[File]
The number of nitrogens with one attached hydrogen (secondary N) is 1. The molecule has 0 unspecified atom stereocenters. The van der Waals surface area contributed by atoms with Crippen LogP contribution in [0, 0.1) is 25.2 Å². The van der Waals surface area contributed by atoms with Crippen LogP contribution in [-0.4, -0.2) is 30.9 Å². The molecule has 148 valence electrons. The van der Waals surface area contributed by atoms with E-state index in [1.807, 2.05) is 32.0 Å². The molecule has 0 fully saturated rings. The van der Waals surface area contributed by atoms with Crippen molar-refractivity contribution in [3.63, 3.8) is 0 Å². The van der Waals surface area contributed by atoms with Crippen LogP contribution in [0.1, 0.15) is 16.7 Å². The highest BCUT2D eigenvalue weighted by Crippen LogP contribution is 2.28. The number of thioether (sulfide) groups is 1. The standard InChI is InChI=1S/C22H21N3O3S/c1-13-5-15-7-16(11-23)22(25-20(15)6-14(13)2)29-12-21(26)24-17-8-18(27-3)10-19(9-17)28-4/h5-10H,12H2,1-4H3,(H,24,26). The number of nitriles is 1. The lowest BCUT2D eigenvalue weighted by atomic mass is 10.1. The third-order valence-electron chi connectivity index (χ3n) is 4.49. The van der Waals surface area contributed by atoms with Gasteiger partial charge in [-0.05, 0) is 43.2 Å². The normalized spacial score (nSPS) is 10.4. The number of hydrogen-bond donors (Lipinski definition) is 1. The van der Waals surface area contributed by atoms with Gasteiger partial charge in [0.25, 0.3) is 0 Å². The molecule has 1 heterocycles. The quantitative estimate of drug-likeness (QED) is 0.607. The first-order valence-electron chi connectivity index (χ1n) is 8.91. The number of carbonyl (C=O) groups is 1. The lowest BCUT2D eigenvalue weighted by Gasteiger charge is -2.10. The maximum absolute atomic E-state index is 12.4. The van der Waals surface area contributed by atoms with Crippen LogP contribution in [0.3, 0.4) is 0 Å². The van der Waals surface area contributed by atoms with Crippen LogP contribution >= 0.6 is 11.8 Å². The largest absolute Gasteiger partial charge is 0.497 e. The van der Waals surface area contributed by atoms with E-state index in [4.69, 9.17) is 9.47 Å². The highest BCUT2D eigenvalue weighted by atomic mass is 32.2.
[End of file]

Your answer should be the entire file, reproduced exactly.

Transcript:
The number of nitrogens with one attached hydrogen (secondary N) is 1. The molecule has 0 unspecified atom stereocenters. The van der Waals surface area contributed by atoms with Crippen LogP contribution in [0, 0.1) is 25.2 Å². The van der Waals surface area contributed by atoms with Crippen LogP contribution in [-0.4, -0.2) is 30.9 Å². The molecule has 148 valence electrons. The van der Waals surface area contributed by atoms with E-state index in [1.807, 2.05) is 32.0 Å². The molecule has 0 fully saturated rings. The van der Waals surface area contributed by atoms with Crippen molar-refractivity contribution in [3.63, 3.8) is 0 Å². The van der Waals surface area contributed by atoms with Crippen LogP contribution in [0.1, 0.15) is 16.7 Å². The highest BCUT2D eigenvalue weighted by Crippen LogP contribution is 2.28. The number of thioether (sulfide) groups is 1. The standard InChI is InChI=1S/C22H21N3O3S/c1-13-5-15-7-16(11-23)22(25-20(15)6-14(13)2)29-12-21(26)24-17-8-18(27-3)10-19(9-17)28-4/h5-10H,12H2,1-4H3,(H,24,26). The number of nitriles is 1. The lowest BCUT2D eigenvalue weighted by atomic mass is 10.1. The third-order valence-electron chi connectivity index (χ3n) is 4.49. The van der Waals surface area contributed by atoms with Gasteiger partial charge in [-0.05, 0) is 43.2 Å². The normalized spacial score (nSPS) is 10.4. The number of hydrogen-bond donors (Lipinski definition) is 1. The van der Waals surface area contributed by atoms with Gasteiger partial charge in [0.25, 0.3) is 0 Å². The molecule has 1 heterocycles. The quantitative estimate of drug-likeness (QED) is 0.607. The first-order valence-electron chi connectivity index (χ1n) is 8.91. The number of carbonyl (C=O) groups is 1. The lowest BCUT2D eigenvalue weighted by Gasteiger charge is -2.10. The maximum absolute atomic E-state index is 12.4. The van der Waals surface area contributed by atoms with Crippen LogP contribution in [0.3, 0.4) is 0 Å². The van der Waals surface area contributed by atoms with Crippen LogP contribution >= 0.6 is 11.8 Å². The largest absolute Gasteiger partial charge is 0.497 e. The van der Waals surface area contributed by atoms with E-state index in [4.69, 9.17) is 9.47 Å². The highest BCUT2D eigenvalue weighted by atomic mass is 32.2.